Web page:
This post is is a continuation of A Primer on Hedging Natural Gas Costs - Part I, which provides a basic introduction to natural gas hedging for commercial and industrial consumers.
As discussed in the previous post, fixed forwards, swaps, options and futures are among the most common strategies used by natural gas consumers to hedge their commodity price risk. This post will explore the basics of each of these strategies.
Natural Gas Forwards, Futures, Swaps & Options
A fixed forward (also known as a forward contract or fixed price physical contract) is an agreement between two parties to buy or sell physical natural gas at a certain future time, at a specific location(s) at a specific price, which is agreed upon at the time the deal is executed. A natural gas consumer that buys a fixed forward is simply agreeing to purchase a specific quantity of natural gas, from their supplier, for a specific fixed price, to be delivered to a specific location(s), on a specific date or over a specific period of time e,g, one year. Since fixed forwards are traded over the counter (OTC), they can be customized to meet the needs of the natural gas consumers as well as producers, marketers and traders. A fixed forward contract usually contains terms and conditions which may require the buyer and/or seller to pledge collateral, such as a letter of credit, for credit risk management related purposes.
A natural gas futures contract is a firm commitment to make or accept delivery of a specific quantity and quality of natural gas during a specific month in the future at a price agreed upon at the time the commitment is made. Natural gas consumers often buy natural gas futures to "fix" or "lock-in" their futures natural gas costs. Regarding delivery of natural gas futures, only a small percentage of natural gas futures, as well as most commodity futures, result in delivery as most parties will close out their position prior to expiration, solely to avoid making or taking delivery. Natural gas futures are most actively traded on the CME’s Group’s New York Mercantile Exchange (NYMEX) but are also actively traded on other exchanges such as ICE and EEX. Buying and selling natural gas futures require both buyers and sellers to post margin, as well as maintenance margin, with their clearing/brokerage firm, which serves as a credit risk mitigation tool for the clearing firms, exchanges and the customers themselves. Additional details on natural gas futures, including contract specifications, margin requirements, etc. can be found on the respective exchanges’ websites.
A natural gas swap is an OTC contract in which two parties agree to exchange periodic payments as an economic equivalent of physical natural gas. In the most common type of natural gas swap, one party, such as a large natural gas consumer, agrees to pay a fixed price for natural gas on specific dates to a counterparty who, in turn, agrees to pay a floating price for natural gas that references a published price, such as the NYMEX Henry-Hub natural gas futures contract. Natural gas swaps are generally financial transactions that do not involve the purchase or sale of physical natural gas. Natural gas swaps can be traded bilaterally (direct between two counterparties), via an OTC broker or on an electronic trading platform. In addition to fixed price swaps, there are several other types of natural gas swaps such as basis swaps and calendar swaps, which are utilized to hedge basis risk and calendar spread risk, respectively, which we will discuss in future posts. Natural gas swaps are often based on a NAESB or ISDA legal framework which contains, among other things, the terms and conditions of the swap. In recent years, many market participants are utilizing the exchange clearing platforms for credit risk management, which allows both buyers and sellers to transfer their respective credit risks to the respective exchanges rather than being exposed directly to the credit risk of their counterparties.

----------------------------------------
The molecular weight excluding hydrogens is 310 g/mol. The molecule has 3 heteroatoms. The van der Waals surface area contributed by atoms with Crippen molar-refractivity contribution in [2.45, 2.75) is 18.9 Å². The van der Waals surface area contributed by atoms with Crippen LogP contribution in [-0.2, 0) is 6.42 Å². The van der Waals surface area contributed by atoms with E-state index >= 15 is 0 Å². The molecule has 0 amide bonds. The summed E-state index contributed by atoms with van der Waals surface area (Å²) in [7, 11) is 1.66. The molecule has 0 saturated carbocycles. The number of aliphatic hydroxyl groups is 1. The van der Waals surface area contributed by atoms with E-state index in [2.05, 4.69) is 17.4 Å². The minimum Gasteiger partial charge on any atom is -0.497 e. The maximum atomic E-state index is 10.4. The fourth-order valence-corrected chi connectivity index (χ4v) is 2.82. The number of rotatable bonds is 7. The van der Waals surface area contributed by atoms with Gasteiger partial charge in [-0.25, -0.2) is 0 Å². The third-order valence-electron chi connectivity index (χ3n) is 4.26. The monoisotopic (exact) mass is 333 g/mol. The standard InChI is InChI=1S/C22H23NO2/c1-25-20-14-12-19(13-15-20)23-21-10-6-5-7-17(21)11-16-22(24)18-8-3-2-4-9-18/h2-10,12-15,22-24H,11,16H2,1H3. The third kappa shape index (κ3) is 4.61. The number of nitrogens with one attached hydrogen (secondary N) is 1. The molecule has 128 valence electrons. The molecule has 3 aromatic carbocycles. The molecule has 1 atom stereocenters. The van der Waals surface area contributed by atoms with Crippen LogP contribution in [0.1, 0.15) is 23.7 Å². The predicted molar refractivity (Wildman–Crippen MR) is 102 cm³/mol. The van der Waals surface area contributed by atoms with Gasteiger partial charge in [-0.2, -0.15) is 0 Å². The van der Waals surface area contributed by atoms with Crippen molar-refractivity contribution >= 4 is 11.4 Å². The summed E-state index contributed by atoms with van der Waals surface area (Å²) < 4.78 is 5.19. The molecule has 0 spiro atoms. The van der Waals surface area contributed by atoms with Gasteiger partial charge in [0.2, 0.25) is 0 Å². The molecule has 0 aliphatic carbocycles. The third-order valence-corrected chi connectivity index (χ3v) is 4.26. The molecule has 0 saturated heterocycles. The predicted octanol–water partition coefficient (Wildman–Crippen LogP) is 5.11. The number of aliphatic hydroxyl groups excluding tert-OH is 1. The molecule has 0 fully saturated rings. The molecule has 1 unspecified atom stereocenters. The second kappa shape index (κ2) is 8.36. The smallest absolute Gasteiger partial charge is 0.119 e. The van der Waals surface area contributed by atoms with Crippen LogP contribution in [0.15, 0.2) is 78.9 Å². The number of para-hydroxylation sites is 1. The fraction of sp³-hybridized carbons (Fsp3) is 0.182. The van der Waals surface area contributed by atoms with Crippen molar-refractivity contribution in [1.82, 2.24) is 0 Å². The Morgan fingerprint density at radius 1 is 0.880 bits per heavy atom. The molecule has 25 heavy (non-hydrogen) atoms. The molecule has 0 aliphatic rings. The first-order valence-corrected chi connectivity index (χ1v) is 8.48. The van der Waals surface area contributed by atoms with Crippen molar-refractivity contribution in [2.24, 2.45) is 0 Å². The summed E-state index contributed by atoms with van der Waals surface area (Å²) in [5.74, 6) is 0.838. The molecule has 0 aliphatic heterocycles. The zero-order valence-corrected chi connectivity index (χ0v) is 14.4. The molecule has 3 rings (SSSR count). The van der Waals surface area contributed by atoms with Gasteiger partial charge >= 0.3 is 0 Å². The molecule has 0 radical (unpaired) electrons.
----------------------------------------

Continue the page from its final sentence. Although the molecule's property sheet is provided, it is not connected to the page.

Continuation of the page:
Natural gas options are contracts that gives the holder the right, but not the obligation, to buy or sell a specified amount of natural gas (or a natural gas swap or futures contract) at a specified price within a specified time in exchange, for an upfront premium, like the premium on an insurance policy. Breaking down the options even further, there are call options and put options.
A natural gas call option is a contract that gives the holder the right, but not the obligation, to buy natural gas at a set price (the strike price) on a given date. A natural gas put option is a contract that gives the holder the right, but not the obligation, to sell natural gas at a set price (the strike price) on a given date. Natural gas options can be options on both futures and swaps. Large natural gas consumers will often purchase natural gas call options to hedge their exposure against rising natural gas prices. Likewise, natural gas consumers can also utilize natural gas put options, often in combination with swaps or futures, to hedge their exposure against declining natural gas prices. As is the case with swaps, many OTC natural gas options can also be cleared via the respective exchanges.
In summary, large natural gas consumers have a variety of options, no pun intended, to hedge their exposure to natural gas price volatility. The "best" hedging tools and strategies for your company will depend on numerous company specific variables such as your goals and objectives, location, risk tolerance, anticipated volumes, financial/credit conditions, etc.
If you are interested in practical, quantitative examples of natural gas hedging strategies, please see the following posts: